Clinical and Theoretical Aspects of Perversion: The Illlusory Bond
By the same author
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'Perversion is a challenge for theory and psychoanalytic practice that Juan Pablo Jimenez and Rodolfo Moguillansky, American psychoanalysts known for the originality of their contributions, have managed successfully. In this book they offer us vivid and detailed clinical material of patients of analysis who presented various kinds of perversions, which they accompany by a comprehensive and accurate review of major psychoanalytic contributions on the subject, and their own contributions to it.
'The reader will find not only scholarship, but also he will find himself trapped in a thriller where the analyst is continually asked to leave his role as analyst to enter a game that fascinates and rejects. In a masterful way the authors describe their own internal vicissitudes in the treatment of these patients, the counter-transferential difficulties and how perversion becomes a source of inevitable collusions in the mind of the analyst. They take us to face, from an intersubjective perspective, dilemmas of interpretation, and to become aware of the situations in which the classic transferential interpretation, when it is not attuned to the psychic reality of the patient can retraumatize him and generate adverse events.
'We also count, as in thrillers, on researchers who help us review the facts and the storyline. The chapters of the book are accompanied by discussions with relevant well-known figures of psychoanalysis, as P. Fonagy, C. Featherson, and R. Krause. The end result enriches the reader with this exchange of opinions, that is in agreement with the poliphonic character of current pluralistic psychoanalysis.'
- Ricardo Bernardi, IJP Latin American Editor; IPA International Research Board Vice Chair
Contributors: Carlos R. Featherston, Peter Fonagy, Juan Pablo Jiménez, Rainer Krause, Rodolfo Moguillansky, Heitor Gunther Perdigao
Reviews and Endorsements
'This book discusses the pathological structure that we call perversion, constantly keeping in mind two main issues: the need for clear definitions, and the uniqueness of the viewpoint from which we account for the phenomenon. In this case, the viewpoint is that of considering how perversion appears in the intersubjective field, and how it, therefore, ends up by being a psychic reality in the analyst's mind. In a situation of theoretical pluralism, there is an essential need for a conceptual analysis that clearly defines the basic pathological categories, that distinguishes the experiential dimension of the analytical situation from the metapsychological description, that takes into due account the inferential processes of the analyst at work, and that underlines the importance of the psychogenesis in the comprehension of the perversion. I think that in this sense the book by Jiménez and Moguillansky is an excellent and successful example. The clinical cases and the technical reflections, as well as Hanly's preface and the discussions by Krause and Fonagy, all enrich a book that is already generous towards its readers.'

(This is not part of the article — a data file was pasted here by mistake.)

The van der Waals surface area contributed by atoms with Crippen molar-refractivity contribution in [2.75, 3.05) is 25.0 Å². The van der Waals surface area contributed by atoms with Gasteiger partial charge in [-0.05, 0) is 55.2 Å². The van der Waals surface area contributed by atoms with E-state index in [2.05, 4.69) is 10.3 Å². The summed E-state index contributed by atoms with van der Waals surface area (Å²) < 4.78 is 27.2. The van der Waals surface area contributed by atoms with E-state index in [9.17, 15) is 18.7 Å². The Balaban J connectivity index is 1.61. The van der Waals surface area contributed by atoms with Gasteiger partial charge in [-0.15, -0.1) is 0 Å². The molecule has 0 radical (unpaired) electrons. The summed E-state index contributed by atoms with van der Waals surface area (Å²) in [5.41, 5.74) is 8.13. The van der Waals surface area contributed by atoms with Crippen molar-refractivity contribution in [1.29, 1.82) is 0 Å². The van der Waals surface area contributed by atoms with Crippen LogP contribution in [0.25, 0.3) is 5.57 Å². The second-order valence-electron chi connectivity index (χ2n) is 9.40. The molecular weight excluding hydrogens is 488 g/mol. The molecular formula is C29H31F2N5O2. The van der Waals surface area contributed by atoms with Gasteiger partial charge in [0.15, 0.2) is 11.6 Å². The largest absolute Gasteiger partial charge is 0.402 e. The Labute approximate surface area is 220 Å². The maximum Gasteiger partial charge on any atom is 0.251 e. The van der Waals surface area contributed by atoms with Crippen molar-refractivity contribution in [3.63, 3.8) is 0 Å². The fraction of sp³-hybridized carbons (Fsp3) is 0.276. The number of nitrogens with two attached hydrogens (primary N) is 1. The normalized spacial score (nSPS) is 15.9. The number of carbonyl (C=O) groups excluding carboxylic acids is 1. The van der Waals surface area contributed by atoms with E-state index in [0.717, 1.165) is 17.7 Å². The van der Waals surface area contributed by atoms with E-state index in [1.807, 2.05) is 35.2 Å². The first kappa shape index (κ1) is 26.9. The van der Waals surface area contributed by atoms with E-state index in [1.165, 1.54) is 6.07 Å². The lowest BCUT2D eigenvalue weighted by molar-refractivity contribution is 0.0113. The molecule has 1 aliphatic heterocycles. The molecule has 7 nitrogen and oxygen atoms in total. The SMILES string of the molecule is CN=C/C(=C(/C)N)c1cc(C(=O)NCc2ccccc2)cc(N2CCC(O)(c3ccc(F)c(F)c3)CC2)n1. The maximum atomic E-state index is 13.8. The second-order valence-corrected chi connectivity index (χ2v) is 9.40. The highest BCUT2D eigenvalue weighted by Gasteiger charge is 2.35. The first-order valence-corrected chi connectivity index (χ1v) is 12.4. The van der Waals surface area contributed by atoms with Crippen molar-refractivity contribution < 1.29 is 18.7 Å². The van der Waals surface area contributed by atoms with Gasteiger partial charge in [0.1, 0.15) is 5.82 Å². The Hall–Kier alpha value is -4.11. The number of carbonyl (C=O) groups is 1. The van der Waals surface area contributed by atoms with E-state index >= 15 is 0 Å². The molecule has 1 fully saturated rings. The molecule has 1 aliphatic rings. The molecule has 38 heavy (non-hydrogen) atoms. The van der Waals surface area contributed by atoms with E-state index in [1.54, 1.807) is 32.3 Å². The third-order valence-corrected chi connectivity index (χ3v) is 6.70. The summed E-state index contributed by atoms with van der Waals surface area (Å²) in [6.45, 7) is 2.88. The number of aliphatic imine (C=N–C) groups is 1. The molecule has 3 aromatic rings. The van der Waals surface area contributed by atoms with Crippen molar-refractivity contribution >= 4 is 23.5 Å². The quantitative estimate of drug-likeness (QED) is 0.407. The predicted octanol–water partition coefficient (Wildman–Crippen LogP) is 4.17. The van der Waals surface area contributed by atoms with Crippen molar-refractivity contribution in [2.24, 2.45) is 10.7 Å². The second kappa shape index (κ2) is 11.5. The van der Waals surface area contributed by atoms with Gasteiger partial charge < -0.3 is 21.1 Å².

- Jorge Canestri, MD, psychiatrist and psychoanalyst, and training and supervising analyst for the Italian Psychoanalytic Association and for the Argentine Psychoanalytic Association
About the Editor(s)
Juan Pablo Jiménez is Professor of Psychiatry and Director of the Department of Psychiatry and Mental Health East at University of Chile (Santiago) and Visiting Professor at the University College London. He is a training and supervising analyst in the Chilean Psychoanalytical Association. He has held an important number of positions, including President of the Chilean Psychoanalytical Association (1995-1998), Member of the House of Delegates of the International Psychoanalytical Association (IPA) and Representative at the Council (1994-1996), President of the Latin-American Psychoanalytic Federation, FEPAL (2007-2008). He is a member of the International Research Board and of the Conceptual Integration Committee of the IPA. His research interests centre on issues of clinical epistemology and integration between clinical psychoanalysis and empirical research.
Rodolfo Moguillansky, MD, is a psychiatrist and psychoanalyst, and Professor at the Buenos Aires Institute of Mental Health, University of Buenos Aires Medical School. He is a full member of the Buenos Aires Psychoanalytic Association, the International Psychoanalytical Association, and the International Federation of Psychotherapy Associations. He has been awarded the Bleger (1998) and Storni (2000) prizes by the Argentine Psychoanalytic Association, the Liberman prize (1999), by the Buenos Aires Psychoanalytic Association, and the FEAP prize (2008) by the Spanish Federation of Psychotherapy Associations.
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Lavon on 04/06/2011 06:38:06
(3 out of 5)
Glad I've finally found something I agree with!
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